Theatre

Review: The Antipodes

If you’re looking for a predictable play with a clear and rosy take away, The Antipodes might not be for you. However, if you’re in the mood for a fantastical, dream-like, and at times, deeply unsettling excerpt from playwright Annie Baker’s imagination, you’re unlikely to be disappointed.

27 August 2018
Review: Mental As Everything & Scarred For Life—Double Bill

Ultimately, audiences will come away with a better understanding of mental illnesses and what it means to live with them. Sitting in the dark, watching these shows, was an unmistakable sense of connection amongst the audience: alternating between moments of sympathy and of recognition. You either come away from these shows knowing more about mental health, or you leave thinking “Oh, so it’s not just me who feels like this”.

13 August 2018
Review: Chronic

The world is, at times, a terrifying place. Millennials are changing their names to WTC7. Seemingly middle-aged women are drinking coffees with 17 sugars at local cafés. People are ordering chicken parmigianas with extra cheese.

29 June 2018
Review: LONE

I came to this production full of anticipation and curiosity, intrigued by the proposition of a work created by The Rabble and eleven young artists between the ages of 8 and 11.

17 June 2018
VCA Performance Accused of “Reverse Racism”

“Many people have found it confronting—in good and bad ways. Some have disengaged or even walked out. My response to those people is that I think they need to ask themselves why they couldn’t listen to the reality of this nation’s present and historical burdens.”

16 June 2018
Review: Fury at the Red Stitch Actors’ Theatre

Within the intimately small theatre, one feels enveloped by Fury’s storm. The play digs into the fracture lines across society’s conscience—immigration, privilege and racism. The characters collide, ideologically and even physically at times, fraying the audience’s nerves. Yet when the curtain falls, one is left with not only a quickly-beating heart, but also, with a new perspective.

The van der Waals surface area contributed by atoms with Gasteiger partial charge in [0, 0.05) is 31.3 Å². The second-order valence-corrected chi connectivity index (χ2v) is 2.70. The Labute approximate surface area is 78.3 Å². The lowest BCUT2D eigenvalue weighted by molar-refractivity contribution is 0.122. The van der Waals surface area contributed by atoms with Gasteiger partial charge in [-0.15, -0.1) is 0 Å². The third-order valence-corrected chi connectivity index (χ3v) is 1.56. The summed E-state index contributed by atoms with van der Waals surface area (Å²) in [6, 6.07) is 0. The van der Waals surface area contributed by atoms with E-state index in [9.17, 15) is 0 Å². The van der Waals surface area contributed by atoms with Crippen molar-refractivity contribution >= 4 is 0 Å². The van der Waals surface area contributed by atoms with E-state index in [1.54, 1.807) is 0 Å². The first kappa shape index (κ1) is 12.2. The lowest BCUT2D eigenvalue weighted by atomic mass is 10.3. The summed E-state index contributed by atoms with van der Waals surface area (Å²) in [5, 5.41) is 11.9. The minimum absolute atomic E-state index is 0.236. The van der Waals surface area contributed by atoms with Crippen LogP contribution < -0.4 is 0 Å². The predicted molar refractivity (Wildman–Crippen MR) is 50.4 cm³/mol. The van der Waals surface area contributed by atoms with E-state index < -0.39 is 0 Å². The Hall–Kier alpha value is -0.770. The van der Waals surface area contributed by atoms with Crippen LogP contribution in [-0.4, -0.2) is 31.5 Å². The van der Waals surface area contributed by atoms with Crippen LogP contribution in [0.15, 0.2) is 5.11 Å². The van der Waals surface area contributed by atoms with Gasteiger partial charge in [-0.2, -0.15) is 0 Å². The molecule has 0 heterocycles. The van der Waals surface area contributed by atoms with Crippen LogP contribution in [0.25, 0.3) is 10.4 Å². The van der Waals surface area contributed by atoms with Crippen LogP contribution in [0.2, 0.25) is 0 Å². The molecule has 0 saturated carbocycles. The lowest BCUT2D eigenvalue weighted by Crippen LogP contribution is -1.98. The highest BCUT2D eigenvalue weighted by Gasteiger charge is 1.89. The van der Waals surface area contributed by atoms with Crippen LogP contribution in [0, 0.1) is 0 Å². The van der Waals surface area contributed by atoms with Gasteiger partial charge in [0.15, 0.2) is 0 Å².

15 June 2018
Review: Puffs the Play

There have been some Harry Potter parodies and spinoffs that have become so famous they’ve almost become compulsory viewing for HP fans–the Potter Puppet Pals and A Very Potter Musical series are a couple that come to mind. But Puffs is the first to tell the story of, well, the Puffs, who just happened to be there when that boy with the lightning scar decided to turn up and bring trouble with him.

8 June 2018
Review: WILD at the MTC

“We know everything about you,” declares Miss Prism, at one particularly jarring moment. The comment is directed at Andrew, but it is intimately felt by an audience for which such sentiments are frighteningly poignant in our current context. Wild is a thought-provoking reflection on the state of our times, and our departure from the American idealism of Snowden’s actions, a mere five years ago. A gripping, contemporary depiction of privacy and surveillance in the 21st century, MTC’s Wild is not to be missed.

21 May 2018
Review: Ellida at La Mama

That being said, the whole thing is pretty. It is just so, so pretty. The language is beautiful, the set is stunning, and the performances are solid. If you’re a big Ibsen fan: go. If you’re a set-design nerd: go. If you’re looking for a pleasant and dreamy way to spend an evening: go. Just remember to leave your riot gear at home.

Review: Hungry Ghosts at the MTC

The play is quite humorous, but overall, very sombre. It is marked by collective confusion and absurdism, and a general feeling of helplessness. I wouldn’t necessarily pick the play for the storyline, nor would I pick it for casual viewing. But it’s a fascinating work of deconstruction and left plenty of food for thought.

15 May 2018
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